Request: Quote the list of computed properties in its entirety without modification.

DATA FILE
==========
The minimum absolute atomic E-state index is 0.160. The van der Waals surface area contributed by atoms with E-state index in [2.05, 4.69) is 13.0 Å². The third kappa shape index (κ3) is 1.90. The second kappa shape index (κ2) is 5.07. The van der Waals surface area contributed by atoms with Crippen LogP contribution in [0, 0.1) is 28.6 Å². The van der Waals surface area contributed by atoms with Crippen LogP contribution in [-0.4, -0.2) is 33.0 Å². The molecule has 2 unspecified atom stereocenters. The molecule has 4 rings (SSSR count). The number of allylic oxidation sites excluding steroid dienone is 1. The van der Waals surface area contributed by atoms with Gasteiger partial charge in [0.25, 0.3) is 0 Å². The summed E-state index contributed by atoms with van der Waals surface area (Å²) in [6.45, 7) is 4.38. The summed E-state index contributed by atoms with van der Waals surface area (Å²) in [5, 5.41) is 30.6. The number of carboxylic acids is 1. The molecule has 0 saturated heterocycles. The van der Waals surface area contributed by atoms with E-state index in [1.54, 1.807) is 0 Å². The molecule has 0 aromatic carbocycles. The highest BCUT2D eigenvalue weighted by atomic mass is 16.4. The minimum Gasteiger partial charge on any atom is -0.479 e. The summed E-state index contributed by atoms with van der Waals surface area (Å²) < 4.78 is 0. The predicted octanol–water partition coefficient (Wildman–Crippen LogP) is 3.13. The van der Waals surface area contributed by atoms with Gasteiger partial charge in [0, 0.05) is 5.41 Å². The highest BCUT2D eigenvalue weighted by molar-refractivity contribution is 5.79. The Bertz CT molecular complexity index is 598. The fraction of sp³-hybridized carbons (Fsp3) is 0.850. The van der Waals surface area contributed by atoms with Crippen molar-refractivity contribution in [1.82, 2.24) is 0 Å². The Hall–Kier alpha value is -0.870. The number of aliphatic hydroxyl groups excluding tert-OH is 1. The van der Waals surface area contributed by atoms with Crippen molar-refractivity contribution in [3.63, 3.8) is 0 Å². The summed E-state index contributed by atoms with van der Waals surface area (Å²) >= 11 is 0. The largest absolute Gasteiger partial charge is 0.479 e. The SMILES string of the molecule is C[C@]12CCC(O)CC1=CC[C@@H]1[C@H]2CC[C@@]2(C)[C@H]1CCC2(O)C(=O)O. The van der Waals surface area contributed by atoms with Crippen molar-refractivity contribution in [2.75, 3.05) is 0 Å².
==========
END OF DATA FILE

The minimum absolute atomic E-state index is 0.160. The van der Waals surface area contributed by atoms with E-state index in [2.05, 4.69) is 13.0 Å². The third kappa shape index (κ3) is 1.90. The second kappa shape index (κ2) is 5.07. The van der Waals surface area contributed by atoms with Crippen LogP contribution in [0, 0.1) is 28.6 Å². The van der Waals surface area contributed by atoms with Crippen LogP contribution in [-0.4, -0.2) is 33.0 Å². The molecule has 2 unspecified atom stereocenters. The molecule has 4 rings (SSSR count). The number of allylic oxidation sites excluding steroid dienone is 1. The van der Waals surface area contributed by atoms with Gasteiger partial charge in [0.25, 0.3) is 0 Å². The summed E-state index contributed by atoms with van der Waals surface area (Å²) in [6.45, 7) is 4.38. The summed E-state index contributed by atoms with van der Waals surface area (Å²) in [5, 5.41) is 30.6. The number of carboxylic acids is 1. The molecule has 0 saturated heterocycles. The van der Waals surface area contributed by atoms with E-state index in [1.54, 1.807) is 0 Å². The molecule has 0 aromatic carbocycles. The highest BCUT2D eigenvalue weighted by atomic mass is 16.4. The minimum Gasteiger partial charge on any atom is -0.479 e. The summed E-state index contributed by atoms with van der Waals surface area (Å²) < 4.78 is 0. The predicted octanol–water partition coefficient (Wildman–Crippen LogP) is 3.13. The van der Waals surface area contributed by atoms with Gasteiger partial charge in [0, 0.05) is 5.41 Å². The highest BCUT2D eigenvalue weighted by molar-refractivity contribution is 5.79. The Bertz CT molecular complexity index is 598. The fraction of sp³-hybridized carbons (Fsp3) is 0.850. The van der Waals surface area contributed by atoms with Crippen molar-refractivity contribution in [1.82, 2.24) is 0 Å². The Hall–Kier alpha value is -0.870. The number of aliphatic hydroxyl groups excluding tert-OH is 1. The van der Waals surface area contributed by atoms with Crippen molar-refractivity contribution in [3.63, 3.8) is 0 Å². The summed E-state index contributed by atoms with van der Waals surface area (Å²) >= 11 is 0. The largest absolute Gasteiger partial charge is 0.479 e. The SMILES string of the molecule is C[C@]12CCC(O)CC1=CC[C@@H]1[C@H]2CC[C@@]2(C)[C@H]1CCC2(O)C(=O)O. The van der Waals surface area contributed by atoms with Crippen molar-refractivity contribution in [2.75, 3.05) is 0 Å².